May Day is a holiday that has been celebrated throughout the Northern Hemisphere for centuries, with revelers in countries across the globe taking part in a myriad of activities inspired by regional heritage and lore. With the United States being the cultural melting pot that it is, May Day celebrations here borrow from a wide array of traditions that have origins stemming from across the globe. Whether you dance around the maypole or deliver flowers to friends and neighbors, this holiday is a great excuse to enjoy the change of seasons and rid yourself of any remaining winter blues.
But just because the weather has improved, that doesn't mean that issues that plagued you during the colder months aren't still lingering. Among them could be damage you incurred on your credit report that came about from an identity theft incident you may have unknowingly experienced.
Spring flowers call for seasonal spending
Like others, in preparation for the good weather, you may have gone on somewhat of a shopping spree to give your home and wardrobe a more seasonally appropriate feel. Whether you invested in the latest footwear for your early evening walks now that the sun is out later and the air is more pleasant, or you bought new deck furniture to show off at your first barbecue, you likely pulled out the credit card at least once or twice over the past few weeks.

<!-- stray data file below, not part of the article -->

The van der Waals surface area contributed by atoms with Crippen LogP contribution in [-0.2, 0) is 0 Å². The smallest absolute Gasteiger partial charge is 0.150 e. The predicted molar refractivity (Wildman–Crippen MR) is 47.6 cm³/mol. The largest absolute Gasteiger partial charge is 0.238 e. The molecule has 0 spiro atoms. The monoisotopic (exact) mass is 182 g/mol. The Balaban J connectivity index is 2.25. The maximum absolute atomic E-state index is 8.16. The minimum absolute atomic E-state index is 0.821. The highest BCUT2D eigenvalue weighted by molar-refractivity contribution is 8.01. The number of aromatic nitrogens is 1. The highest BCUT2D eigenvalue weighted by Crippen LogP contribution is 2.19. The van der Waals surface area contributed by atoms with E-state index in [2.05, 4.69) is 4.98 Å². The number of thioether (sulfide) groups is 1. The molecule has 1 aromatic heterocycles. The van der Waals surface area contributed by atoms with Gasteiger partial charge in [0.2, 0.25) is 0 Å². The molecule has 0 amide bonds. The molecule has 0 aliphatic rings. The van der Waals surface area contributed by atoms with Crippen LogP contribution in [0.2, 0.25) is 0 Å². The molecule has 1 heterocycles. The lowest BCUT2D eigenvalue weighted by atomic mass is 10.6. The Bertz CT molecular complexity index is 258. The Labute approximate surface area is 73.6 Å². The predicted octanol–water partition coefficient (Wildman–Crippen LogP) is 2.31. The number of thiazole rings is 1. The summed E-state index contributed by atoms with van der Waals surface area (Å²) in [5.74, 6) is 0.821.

The more you use your card, the more vulnerable you are to theft
Unfortunately, when you are actively using your credit or debit card, you increase the likelihood for identity theft, as such fraudsters are always out there waiting for you to slip up. Whether that includes straight-up theft of your card or even more just copying down your account number to make purchases of their own in your name, there are seemingly countless ways that thieves can commit this crime and hurt your credit score.
Don't let your card out of your sight
Be extremely aware of your surroundings whenever you go on a spending spree, whether that be at the mall or from the comfort of your computer at home. When you hand your card to a teller, never let it out of your sight so you don't give the individual a chance to copy your account number or switch your card with another, similar looking card that isn't active. Should you be making purchases online, only shop at reputable websites that have security measures in place to help you avoid trouble.
By enrolling in an identity monitoring program, you will be alerted to certain changes related to your personal information, which, if it turns out the activity is the work of a thief, will be your cue to look into loss prevention and credit disputes.